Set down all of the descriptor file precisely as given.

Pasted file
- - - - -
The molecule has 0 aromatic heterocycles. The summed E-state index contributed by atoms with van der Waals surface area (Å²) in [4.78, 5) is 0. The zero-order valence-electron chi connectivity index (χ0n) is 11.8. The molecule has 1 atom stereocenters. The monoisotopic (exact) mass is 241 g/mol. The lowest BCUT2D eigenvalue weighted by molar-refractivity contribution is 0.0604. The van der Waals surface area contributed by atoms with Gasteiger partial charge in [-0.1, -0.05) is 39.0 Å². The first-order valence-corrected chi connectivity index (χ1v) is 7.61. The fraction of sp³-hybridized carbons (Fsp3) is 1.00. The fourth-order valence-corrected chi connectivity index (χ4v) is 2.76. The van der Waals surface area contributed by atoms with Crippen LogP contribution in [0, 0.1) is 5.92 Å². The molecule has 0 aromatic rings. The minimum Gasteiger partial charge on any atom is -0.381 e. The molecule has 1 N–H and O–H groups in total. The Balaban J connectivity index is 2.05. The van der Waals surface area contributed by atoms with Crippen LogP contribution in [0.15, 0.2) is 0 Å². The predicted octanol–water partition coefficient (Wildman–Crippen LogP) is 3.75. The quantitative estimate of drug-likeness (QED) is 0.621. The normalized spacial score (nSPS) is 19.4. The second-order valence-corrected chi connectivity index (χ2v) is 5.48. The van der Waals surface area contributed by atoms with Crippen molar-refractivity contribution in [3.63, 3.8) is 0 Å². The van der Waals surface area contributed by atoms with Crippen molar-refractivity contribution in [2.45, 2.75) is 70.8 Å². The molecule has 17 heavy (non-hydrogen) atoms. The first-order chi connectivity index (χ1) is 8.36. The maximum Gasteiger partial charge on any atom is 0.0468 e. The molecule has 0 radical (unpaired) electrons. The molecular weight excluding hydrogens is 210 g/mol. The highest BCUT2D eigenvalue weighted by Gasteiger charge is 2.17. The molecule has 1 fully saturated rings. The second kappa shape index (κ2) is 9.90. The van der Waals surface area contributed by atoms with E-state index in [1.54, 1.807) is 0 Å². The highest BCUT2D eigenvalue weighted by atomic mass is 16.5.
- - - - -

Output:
The molecule has 0 aromatic heterocycles. The summed E-state index contributed by atoms with van der Waals surface area (Å²) in [4.78, 5) is 0. The zero-order valence-electron chi connectivity index (χ0n) is 11.8. The molecule has 1 atom stereocenters. The monoisotopic (exact) mass is 241 g/mol. The lowest BCUT2D eigenvalue weighted by molar-refractivity contribution is 0.0604. The van der Waals surface area contributed by atoms with Gasteiger partial charge in [-0.1, -0.05) is 39.0 Å². The first-order valence-corrected chi connectivity index (χ1v) is 7.61. The fraction of sp³-hybridized carbons (Fsp3) is 1.00. The fourth-order valence-corrected chi connectivity index (χ4v) is 2.76. The van der Waals surface area contributed by atoms with Crippen LogP contribution in [0, 0.1) is 5.92 Å². The molecule has 0 aromatic rings. The minimum Gasteiger partial charge on any atom is -0.381 e. The molecule has 1 N–H and O–H groups in total. The Balaban J connectivity index is 2.05. The van der Waals surface area contributed by atoms with Crippen LogP contribution in [0.15, 0.2) is 0 Å². The predicted octanol–water partition coefficient (Wildman–Crippen LogP) is 3.75. The quantitative estimate of drug-likeness (QED) is 0.621. The normalized spacial score (nSPS) is 19.4. The second-order valence-corrected chi connectivity index (χ2v) is 5.48. The van der Waals surface area contributed by atoms with Crippen molar-refractivity contribution in [3.63, 3.8) is 0 Å². The van der Waals surface area contributed by atoms with Crippen molar-refractivity contribution in [2.45, 2.75) is 70.8 Å². The molecule has 17 heavy (non-hydrogen) atoms. The first-order chi connectivity index (χ1) is 8.36. The maximum Gasteiger partial charge on any atom is 0.0468 e. The molecule has 0 radical (unpaired) electrons. The molecular weight excluding hydrogens is 210 g/mol. The highest BCUT2D eigenvalue weighted by Gasteiger charge is 2.17. The molecule has 1 fully saturated rings. The second kappa shape index (κ2) is 9.90. The van der Waals surface area contributed by atoms with E-state index in [1.54, 1.807) is 0 Å². The highest BCUT2D eigenvalue weighted by atomic mass is 16.5.